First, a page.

H. Suess and M. Soellner, “Fully polarimetric measurements of brightness temperature distributions with a quasi-optical radiometer system at 90 GHz,” IEEE Trans. Geosci. Remote Sensing 43(5), 1170–1179 (2005).
[Crossref]

2004 (2)

P. W. Gaiser, K. M. St Germain, E. M. Twarog, G. A. Poe, W. Purdy, D. Richardson, W. Grossman, W. L. Jones, D. Spencer, G. Golba, J. Cleveland, L. Choy, R. M. Bevilacqua, and P. S. Chang, “The windsat spaceborne polarimetric microwave radiometer: Sensor description and early orbit performance,” IEEE Trans. Geosci. Remote Sensing 42(11), 2347–2361 (2004).
[Crossref]

R. Appleby, “Passive millimetre-wave imaging and how it differs from terahertz imaging,” Philos. Trans. R. Soc. A-Math. Phys. Eng. Sci. 362, 379–393 (2004).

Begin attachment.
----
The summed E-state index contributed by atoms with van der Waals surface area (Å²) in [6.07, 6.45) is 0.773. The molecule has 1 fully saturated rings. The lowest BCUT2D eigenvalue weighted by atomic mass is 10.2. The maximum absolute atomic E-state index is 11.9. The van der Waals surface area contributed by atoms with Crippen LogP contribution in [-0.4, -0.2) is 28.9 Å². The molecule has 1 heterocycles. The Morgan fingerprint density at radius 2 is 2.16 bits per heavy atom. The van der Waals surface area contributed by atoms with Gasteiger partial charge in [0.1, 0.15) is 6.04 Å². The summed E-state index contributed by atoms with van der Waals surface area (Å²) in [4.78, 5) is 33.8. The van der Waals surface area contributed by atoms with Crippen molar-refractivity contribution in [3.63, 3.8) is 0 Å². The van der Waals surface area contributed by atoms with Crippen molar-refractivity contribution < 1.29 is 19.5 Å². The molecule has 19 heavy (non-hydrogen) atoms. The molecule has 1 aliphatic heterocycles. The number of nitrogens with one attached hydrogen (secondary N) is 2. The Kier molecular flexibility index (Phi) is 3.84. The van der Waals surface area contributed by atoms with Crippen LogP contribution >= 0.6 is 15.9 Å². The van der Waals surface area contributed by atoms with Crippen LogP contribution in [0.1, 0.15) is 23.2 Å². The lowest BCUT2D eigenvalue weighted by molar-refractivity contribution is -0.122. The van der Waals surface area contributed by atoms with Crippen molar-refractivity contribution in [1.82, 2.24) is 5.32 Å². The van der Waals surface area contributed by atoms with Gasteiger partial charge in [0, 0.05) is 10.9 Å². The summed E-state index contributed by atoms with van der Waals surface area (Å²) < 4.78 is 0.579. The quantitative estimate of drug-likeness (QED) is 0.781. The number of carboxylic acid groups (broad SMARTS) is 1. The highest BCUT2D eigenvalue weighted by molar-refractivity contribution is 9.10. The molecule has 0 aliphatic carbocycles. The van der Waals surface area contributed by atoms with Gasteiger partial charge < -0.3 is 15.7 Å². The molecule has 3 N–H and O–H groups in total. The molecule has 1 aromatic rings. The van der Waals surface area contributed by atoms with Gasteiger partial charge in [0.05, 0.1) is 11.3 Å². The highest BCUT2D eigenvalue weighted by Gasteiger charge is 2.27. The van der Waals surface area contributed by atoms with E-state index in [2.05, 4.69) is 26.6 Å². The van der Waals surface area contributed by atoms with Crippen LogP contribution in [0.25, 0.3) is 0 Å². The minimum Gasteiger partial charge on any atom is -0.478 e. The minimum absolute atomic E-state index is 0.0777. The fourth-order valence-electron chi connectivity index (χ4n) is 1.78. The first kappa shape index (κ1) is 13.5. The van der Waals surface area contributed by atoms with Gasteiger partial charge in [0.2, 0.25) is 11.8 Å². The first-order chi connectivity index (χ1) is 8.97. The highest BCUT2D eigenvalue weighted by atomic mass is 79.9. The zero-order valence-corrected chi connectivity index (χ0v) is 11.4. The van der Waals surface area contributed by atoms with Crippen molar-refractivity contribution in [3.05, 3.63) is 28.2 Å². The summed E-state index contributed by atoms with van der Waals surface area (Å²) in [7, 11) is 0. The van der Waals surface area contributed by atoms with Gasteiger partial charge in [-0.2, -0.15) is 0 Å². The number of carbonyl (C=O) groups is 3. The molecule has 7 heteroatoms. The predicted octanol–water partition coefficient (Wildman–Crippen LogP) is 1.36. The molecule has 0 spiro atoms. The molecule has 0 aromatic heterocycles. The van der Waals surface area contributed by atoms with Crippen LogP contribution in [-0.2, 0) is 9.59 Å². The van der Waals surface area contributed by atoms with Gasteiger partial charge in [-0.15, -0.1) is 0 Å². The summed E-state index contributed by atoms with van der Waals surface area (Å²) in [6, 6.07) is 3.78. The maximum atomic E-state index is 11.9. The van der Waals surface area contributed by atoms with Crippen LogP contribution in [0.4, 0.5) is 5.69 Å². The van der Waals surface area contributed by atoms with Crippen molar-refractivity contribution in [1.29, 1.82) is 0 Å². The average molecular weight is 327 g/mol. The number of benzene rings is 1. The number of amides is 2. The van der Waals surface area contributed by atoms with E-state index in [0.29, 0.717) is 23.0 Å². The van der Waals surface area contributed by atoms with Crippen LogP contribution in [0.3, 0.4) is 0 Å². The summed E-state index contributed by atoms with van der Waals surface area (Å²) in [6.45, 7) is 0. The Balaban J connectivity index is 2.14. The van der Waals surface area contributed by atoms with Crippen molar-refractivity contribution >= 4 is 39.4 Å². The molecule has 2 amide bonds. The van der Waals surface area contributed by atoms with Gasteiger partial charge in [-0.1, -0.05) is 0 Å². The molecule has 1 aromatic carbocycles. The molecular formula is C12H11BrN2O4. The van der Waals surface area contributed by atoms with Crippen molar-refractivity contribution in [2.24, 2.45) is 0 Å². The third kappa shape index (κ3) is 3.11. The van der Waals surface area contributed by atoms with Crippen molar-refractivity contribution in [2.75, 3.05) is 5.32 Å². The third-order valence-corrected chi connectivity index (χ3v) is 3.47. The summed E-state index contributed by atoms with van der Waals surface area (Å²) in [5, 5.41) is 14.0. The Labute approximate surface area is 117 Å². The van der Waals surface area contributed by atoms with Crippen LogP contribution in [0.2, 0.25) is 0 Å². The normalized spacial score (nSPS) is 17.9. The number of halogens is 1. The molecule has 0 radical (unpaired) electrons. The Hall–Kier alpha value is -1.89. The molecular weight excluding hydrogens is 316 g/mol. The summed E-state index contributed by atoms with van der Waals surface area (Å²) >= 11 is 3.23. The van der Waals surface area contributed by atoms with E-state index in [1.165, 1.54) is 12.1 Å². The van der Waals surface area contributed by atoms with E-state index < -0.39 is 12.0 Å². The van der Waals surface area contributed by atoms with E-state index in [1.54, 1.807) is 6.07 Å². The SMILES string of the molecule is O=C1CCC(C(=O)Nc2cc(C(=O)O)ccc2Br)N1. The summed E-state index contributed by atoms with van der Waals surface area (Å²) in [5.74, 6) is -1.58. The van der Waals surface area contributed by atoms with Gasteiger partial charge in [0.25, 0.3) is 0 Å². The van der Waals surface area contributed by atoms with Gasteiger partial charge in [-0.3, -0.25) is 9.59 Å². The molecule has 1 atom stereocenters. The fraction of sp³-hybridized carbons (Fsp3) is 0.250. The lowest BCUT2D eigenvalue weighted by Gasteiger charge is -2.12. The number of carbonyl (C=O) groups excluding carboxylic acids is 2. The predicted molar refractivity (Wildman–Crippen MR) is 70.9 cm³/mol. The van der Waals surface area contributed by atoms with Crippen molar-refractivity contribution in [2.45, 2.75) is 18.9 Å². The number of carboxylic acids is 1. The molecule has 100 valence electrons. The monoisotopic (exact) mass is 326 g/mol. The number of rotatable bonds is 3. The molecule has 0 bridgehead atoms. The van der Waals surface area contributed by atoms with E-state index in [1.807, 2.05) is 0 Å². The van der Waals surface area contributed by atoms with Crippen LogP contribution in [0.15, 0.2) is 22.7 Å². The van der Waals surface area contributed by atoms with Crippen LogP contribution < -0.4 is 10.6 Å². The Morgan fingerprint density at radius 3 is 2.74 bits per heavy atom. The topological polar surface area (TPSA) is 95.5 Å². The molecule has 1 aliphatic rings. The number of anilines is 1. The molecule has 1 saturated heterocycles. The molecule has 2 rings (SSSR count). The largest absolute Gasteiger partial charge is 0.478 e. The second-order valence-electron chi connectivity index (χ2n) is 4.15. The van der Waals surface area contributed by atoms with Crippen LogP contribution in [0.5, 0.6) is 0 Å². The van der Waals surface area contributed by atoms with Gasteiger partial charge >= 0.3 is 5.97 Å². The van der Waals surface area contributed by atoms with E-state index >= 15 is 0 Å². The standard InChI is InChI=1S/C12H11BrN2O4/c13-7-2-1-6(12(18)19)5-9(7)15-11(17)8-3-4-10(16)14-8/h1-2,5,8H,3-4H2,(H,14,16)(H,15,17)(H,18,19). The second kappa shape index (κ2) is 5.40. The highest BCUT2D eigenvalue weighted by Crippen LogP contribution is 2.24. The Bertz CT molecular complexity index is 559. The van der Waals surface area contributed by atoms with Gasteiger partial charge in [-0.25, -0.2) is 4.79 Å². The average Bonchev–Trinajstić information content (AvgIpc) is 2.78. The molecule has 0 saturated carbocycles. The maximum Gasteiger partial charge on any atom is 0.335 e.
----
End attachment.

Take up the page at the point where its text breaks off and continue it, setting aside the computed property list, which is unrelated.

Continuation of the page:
[Crossref]

2003 (1)

L. Yujiri, M. Shoucri, and P. Moffa, “Passive millimeter-wave imaging,” IEEE Microw. Mag. 4(3), 39–50 (2003).
[Crossref]

2001 (2)

J. R. Pardo, J. Cernicharo, and E. Serabyn, “Atmospheric transmission at microwaves (ATM): an improved model for millimeter/submillimeter applications,” IEEE Trans. Antennas Propag. 49(12), 1683–1694 (2001).
[Crossref]

N. A. Salmon, R. Appleby, and P. Coward, “Polarimetric passive millimetre wave imaging,” Proc. SPIE 4373, 82–85 (2001).
[Crossref]

1999 (1)

R. G. Driggers, C. M. Webb, S. J. Pruchnic, C. E. Halford, and E. Burroughs, “Laboratory measurement of sampled infrared imaging system performance,” Opt. Eng. 38(5), 852–862 (1999).
[Crossref]

1991 (1)